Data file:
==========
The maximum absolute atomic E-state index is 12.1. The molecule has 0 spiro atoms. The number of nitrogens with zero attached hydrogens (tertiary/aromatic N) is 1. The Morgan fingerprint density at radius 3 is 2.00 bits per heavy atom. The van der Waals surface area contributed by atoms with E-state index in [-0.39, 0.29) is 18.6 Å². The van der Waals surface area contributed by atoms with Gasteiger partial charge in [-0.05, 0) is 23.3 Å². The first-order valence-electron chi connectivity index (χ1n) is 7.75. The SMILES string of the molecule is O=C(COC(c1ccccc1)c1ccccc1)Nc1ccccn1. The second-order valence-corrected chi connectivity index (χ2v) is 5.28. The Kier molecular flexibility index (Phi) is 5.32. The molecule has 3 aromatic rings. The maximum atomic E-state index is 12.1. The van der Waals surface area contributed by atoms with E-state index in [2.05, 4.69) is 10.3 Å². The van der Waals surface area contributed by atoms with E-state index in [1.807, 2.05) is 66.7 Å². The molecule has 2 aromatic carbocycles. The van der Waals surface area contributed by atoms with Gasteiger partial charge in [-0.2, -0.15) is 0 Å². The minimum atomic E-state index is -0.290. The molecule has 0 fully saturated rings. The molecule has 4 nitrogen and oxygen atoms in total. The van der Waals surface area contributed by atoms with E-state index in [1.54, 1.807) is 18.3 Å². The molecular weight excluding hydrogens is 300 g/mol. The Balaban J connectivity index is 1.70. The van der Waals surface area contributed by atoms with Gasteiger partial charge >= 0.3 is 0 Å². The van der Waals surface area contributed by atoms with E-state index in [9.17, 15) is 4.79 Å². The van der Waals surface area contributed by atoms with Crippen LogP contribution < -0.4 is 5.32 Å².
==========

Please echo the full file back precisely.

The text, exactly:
The maximum absolute atomic E-state index is 12.1. The molecule has 0 spiro atoms. The number of nitrogens with zero attached hydrogens (tertiary/aromatic N) is 1. The Morgan fingerprint density at radius 3 is 2.00 bits per heavy atom. The van der Waals surface area contributed by atoms with E-state index in [-0.39, 0.29) is 18.6 Å². The van der Waals surface area contributed by atoms with Gasteiger partial charge in [-0.05, 0) is 23.3 Å². The first-order valence-electron chi connectivity index (χ1n) is 7.75. The SMILES string of the molecule is O=C(COC(c1ccccc1)c1ccccc1)Nc1ccccn1. The second-order valence-corrected chi connectivity index (χ2v) is 5.28. The Kier molecular flexibility index (Phi) is 5.32. The molecule has 3 aromatic rings. The maximum atomic E-state index is 12.1. The van der Waals surface area contributed by atoms with E-state index in [2.05, 4.69) is 10.3 Å². The van der Waals surface area contributed by atoms with E-state index in [1.807, 2.05) is 66.7 Å². The molecule has 2 aromatic carbocycles. The van der Waals surface area contributed by atoms with Gasteiger partial charge in [-0.2, -0.15) is 0 Å². The minimum atomic E-state index is -0.290. The molecule has 0 fully saturated rings. The molecule has 4 nitrogen and oxygen atoms in total. The van der Waals surface area contributed by atoms with E-state index in [1.54, 1.807) is 18.3 Å². The molecular weight excluding hydrogens is 300 g/mol. The Balaban J connectivity index is 1.70. The van der Waals surface area contributed by atoms with Gasteiger partial charge >= 0.3 is 0 Å². The van der Waals surface area contributed by atoms with E-state index in [9.17, 15) is 4.79 Å². The van der Waals surface area contributed by atoms with Crippen LogP contribution < -0.4 is 5.32 Å².